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Blessed Be (aka Your Lecture of the Day)

The other night as I was leaving work, headed for my boot camp class, a man approached me. He was about 40 years old, dressed in a jacket and jeans, looking like a normal guy on the street. And he was quite pleasant. He said “Excuse me ma’am, I hate to bother you but I’m wondering if you have some spare change? I’m homeless and the church doesn’t open until 10 and I was hoping to get something to eat.”
I live in a relatively small town and we don’t have a homeless problem here. In fact, to hear that this dude was homeless kind of shocked me as I wasn’t expecting it and also, y’know, he didn’t “look” homeless.

Of course I dug thru my bag and came up with four dollars. It’s what I had and it was enough for him to get a hot dinner at Tim Horton’s just down the street. He was very appreciative, saying “thank you, Dear” several times before heading on his way. As I was adjusting my gym bag back over my shoulder and heavy winter coat I thought for a second and then yelled “Hey! Wait a second.” He turned around and walked back to meet me. I asked him his name and introduced myself and shook his hand. I asked if he knew about the shelter/soup kitchen just on the other side of Town and told him I hoped he got a nice warm meal and had a good night.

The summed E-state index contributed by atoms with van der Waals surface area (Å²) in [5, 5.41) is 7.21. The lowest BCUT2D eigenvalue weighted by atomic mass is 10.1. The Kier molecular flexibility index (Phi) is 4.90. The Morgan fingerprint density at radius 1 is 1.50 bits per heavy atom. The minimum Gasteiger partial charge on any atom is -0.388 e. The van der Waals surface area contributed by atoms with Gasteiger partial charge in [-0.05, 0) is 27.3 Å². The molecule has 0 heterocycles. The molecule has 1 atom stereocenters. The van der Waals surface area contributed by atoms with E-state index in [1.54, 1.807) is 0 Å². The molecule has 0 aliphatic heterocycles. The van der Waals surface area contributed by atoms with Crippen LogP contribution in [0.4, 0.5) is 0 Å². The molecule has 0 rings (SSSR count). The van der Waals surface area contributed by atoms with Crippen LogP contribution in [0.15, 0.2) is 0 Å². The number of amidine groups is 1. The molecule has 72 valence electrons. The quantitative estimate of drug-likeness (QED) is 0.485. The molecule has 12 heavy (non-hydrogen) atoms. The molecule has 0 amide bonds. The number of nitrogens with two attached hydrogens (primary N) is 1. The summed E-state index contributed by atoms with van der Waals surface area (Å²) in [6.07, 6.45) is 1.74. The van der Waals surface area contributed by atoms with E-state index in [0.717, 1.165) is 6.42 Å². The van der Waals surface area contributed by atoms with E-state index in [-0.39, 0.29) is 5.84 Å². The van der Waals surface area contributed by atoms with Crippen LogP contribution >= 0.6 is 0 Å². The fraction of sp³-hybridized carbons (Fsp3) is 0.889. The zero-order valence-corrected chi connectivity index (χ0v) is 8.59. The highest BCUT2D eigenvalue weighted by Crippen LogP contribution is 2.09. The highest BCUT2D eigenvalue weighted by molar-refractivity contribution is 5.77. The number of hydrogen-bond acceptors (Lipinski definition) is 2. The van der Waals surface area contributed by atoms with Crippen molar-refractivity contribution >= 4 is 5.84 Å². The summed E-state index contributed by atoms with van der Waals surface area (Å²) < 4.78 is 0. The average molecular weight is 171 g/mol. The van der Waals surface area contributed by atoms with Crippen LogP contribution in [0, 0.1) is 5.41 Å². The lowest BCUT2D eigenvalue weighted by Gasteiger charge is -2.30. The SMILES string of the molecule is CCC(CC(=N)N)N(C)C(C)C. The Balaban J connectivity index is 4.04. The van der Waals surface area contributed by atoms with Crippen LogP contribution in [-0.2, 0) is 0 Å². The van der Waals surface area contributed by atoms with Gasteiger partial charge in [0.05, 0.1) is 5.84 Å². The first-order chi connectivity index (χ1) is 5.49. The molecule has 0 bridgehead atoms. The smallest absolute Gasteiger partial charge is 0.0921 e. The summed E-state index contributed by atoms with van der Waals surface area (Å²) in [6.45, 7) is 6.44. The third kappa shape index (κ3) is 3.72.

As I walked toward my car I thought of many things: Four dollars doesn’t mean much to me / I was fortunate enough to have food in my fridge and well stocked freezer / my ass didn’t get this extra meat on it on its own / I am blessed with work / I am a very fortunate and thankful young lady / God made us all equal / I wonder if I’ll see him again / I wonder if he had soup for dinner.

I don’t know if my four dollars made a difference to him. But aside from giving him money I wanted to show him kindness and support. It must be humiliating to have to ask for money or admit one is homeless and I wanted it to resonate with him that he is still a person and he still matters.

Back before Halloween a homeless man, that many of us in my community knew, was burned to death. The little bus shelter that he slept in was set ablaze in a neighboring town and it’s left us all shocked and disgusted. Like I said, we don’t have a homeless problem in our little towns, it’s not an epidemic, but there are some people who do sleep their nights away in a church basement or in a baseball dugout. I doubt very much that they thought their lives would end up the way they are. And sometimes all it takes to turn things around is a simple act of kindness and support.

Let this be your lesson of the day to show everyone kindness and respect. (Unless, of course, they’re dicks.)

You never know what kind of magic can come from a person with no place to call home:

Cheers.

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4 responses

  1. Amy Pothier

    I think you are a very special young lady. Kudoes to your parents!

    January 10, 2014 at 5:21 pm

    • Meh – they’re aiight!

      January 13, 2014 at 10:07 am

  2. I second what Amy says, very nice of you to think of others. Places in heaven are held for people like you!

    January 12, 2014 at 5:22 pm

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